Mo_Afrika - 2010-12-10 10:43

      I would be as well if I always point fingers at blacks. This is what happens when anyone has been pushed to the limit

      devils-adv - 2010-12-10 11:17

      If you think these protests are violent wait and see how the violence will increase in the coming years. Citizens dissatisfaction at ever more alienating governments based on economic decisions that help the wealthy and corporations are only going to increase and become more volatile. The government clearly lied in this case and the students should have burned London to the ground. It's only a matter of time!

  • Colonialist - 2010-12-10 10:12

    It does show that the sort of violent mindless idiocy we see in our own demonstrating crowds is not a characteristic of the black or the stupid, but is also a mob characteristic in 'intelligent' residents of 'advanced' countries.

      hilary.keenansmith - 2010-12-10 10:32

      Well said .....

      Mo_Afrika - 2010-12-10 10:44

      lol...u missed white

      Gee - 2010-12-10 11:14

      @Mo he did write intelligent and advanced meaning white

      Perfume - 2010-12-10 15:14

      hmmmmmm @Gee and only the whites are advanced and intelligent *sighs*

  • Eric - 2010-12-10 10:24

    the british police lack the courage or will power to stop riots , in sa we would crush the riot. If the communist rioters fail to respect the law ... then shoot them ... fear the law or respect the law ... they will still obey the law

      MaLemmer - 2010-12-10 11:18

      Didn't see that happen at the Union Buildings earlier against the rioting Defence Force troops... maybe think before you type!

      Mark - 2010-12-10 11:41

      malemmer , catch a wakeup ... read the news ... i have attached a link for you ... "The soldiers were fired after they staged an illegal and violent march to the Union Buildings demanding better pay and working conditions in August last year." the riot was crushed

  • Goose - 2010-12-10 10:27

    Coming from university students, it is utterly pathetic. I agree that fees cannot rocket like that but equally, violence is totally unacceptable. These students are the future leaders of their country. If this is the calibre of future leaders then heaven help the UK!

      Mo_Afrika - 2010-12-10 10:45

      No they will never be leaders, they are not royal...none of them is. lol

  • Gorilla - 2010-12-10 10:41

    I am taking my family to london for chistmas... I want to know if we will be safe. Maybe we should stay in hilbrow. Bloody yobs.

  • Howzitekse - 2010-12-10 10:49

    And we thought Fawlty Towers was their finest hour.

  • CarNutter - 2010-12-10 10:49

    I was going to offer to send some of our "talented" protesters over to help the cause but apparently their guys seem to have every thing under control. Hahhahahaha

  • Pleb - 2010-12-10 10:56

    Shouldn't Britain deport every single last Indian - How is it that them together with France Australia and many other countries have allowed them in - parasites that should go back to their own countries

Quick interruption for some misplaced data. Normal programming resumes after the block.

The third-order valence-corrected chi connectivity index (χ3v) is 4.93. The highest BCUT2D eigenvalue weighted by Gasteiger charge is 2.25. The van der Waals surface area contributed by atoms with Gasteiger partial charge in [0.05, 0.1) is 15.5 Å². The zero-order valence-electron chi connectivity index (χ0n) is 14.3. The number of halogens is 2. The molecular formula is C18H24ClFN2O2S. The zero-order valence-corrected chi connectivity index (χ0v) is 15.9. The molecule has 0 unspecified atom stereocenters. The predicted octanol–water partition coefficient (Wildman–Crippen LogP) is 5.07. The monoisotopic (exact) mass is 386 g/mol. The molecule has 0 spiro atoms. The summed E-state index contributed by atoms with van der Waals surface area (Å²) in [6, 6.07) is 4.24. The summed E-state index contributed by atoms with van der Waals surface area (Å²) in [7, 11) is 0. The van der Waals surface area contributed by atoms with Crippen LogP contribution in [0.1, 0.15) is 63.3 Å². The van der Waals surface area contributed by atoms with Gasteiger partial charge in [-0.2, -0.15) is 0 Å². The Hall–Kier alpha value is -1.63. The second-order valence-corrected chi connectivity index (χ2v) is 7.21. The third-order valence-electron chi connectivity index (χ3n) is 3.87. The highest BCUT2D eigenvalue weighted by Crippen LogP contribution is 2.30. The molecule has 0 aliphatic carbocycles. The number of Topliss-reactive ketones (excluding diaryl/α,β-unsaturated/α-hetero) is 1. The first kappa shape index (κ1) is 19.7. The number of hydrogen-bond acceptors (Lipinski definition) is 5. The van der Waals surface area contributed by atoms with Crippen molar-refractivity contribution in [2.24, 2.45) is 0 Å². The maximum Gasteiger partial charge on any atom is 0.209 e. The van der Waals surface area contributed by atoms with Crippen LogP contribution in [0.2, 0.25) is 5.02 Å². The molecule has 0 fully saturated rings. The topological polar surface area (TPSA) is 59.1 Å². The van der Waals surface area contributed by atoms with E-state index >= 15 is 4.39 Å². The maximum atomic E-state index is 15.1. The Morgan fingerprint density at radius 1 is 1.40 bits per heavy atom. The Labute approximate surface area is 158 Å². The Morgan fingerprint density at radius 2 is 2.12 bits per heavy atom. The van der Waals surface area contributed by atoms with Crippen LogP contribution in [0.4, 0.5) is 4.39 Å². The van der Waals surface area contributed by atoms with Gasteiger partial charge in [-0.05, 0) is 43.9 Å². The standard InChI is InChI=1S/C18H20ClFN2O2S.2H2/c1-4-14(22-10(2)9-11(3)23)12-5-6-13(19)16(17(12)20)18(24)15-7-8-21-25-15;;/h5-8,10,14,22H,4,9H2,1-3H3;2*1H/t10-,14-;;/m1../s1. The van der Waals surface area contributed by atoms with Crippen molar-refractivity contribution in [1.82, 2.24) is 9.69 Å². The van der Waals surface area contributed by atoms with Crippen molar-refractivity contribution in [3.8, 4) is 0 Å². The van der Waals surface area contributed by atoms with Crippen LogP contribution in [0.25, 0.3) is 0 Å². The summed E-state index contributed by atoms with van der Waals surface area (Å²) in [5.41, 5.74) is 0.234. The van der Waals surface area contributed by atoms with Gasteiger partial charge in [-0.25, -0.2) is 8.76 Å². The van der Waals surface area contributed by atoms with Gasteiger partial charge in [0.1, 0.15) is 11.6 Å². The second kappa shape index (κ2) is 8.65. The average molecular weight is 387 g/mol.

Parko - 2010-12-12 17:31

      F U 2 dickface. What have Indians got to do with this ? Ashamed that whites are bahving badly ?

  • TinyT - 2010-12-10 11:04

    It is very sad that England thinks by making education unaffordable that they will help the country in any way. When you have empty universities and a totally uneduated nation, how will things work?

      MaLemmer - 2010-12-10 11:20

      For the answer, just look at SA!

  • Makutu - 2010-12-10 11:05

    I wonder how much of the British Tax Payers money goes to sponsoring thir "royal" family. How about stoping this whole royal things and educating yourpeople. I'm sure a more educated nation is much better than Queen Elizabeth and whoever... Driving Rolls Royces and the like. How does the royal actually benefit anybody? They should have done what the Greeks did, set the Police alight!

      MaLemmer - 2010-12-10 11:21

      Google can help you with your questions, but then, I suppose you can't do things for yourself!

      Makutu - 2010-12-10 11:29

      I can't do things for myself?

  • garyhirson - 2010-12-10 11:10

    The global natives are becoming restless

  • flrala002 - 2010-12-10 11:15

    I cant believe that in 2010 , we still have a royal family, so much money and power, property.... that their family never have to work. What exactly do they actually do again?

      Makutu - 2010-12-10 11:37

      Apparently, they organize national events and go to abortion rallies.

  • Akweerius - 2010-12-10 11:41

    No Cameron, what's "shocking and regrettable" is the increase in tuition fees!!!!!

  • Barry M - 2010-12-10 11:53

    Sky interviewed one of these students - he was rabbitting on about the taxi that the "Royal Couple" were travelling in. That shows you how dof these yobs are - he doesn't know the difference between a Rolls Royce with the Prince of Wales coat of arms on the roof and doors and a London Cab - what a chump!

  • matthewsrich - 2010-12-10 11:58

    The problem that caused this rapid increase in university fees is the massive budget deficit created by the Blair-Brown administrations over the last decade. There wasteful expenditure and apparent lack of financial control created a situation that if not corrected will lead to the downfall of the British economy in the next 5 years. What the students are seeing is their fees being increased, but the big picture, which will secure their future jobs and will be more important. This however will only become visible in 5-10 years.

  • Barbara - 2010-12-10 12:01

    Isn't it wonderful to read a story this like about another country? Normally it is us ... lolo

  • Otello - 2010-12-10 14:58

    Dumb them down Cameron.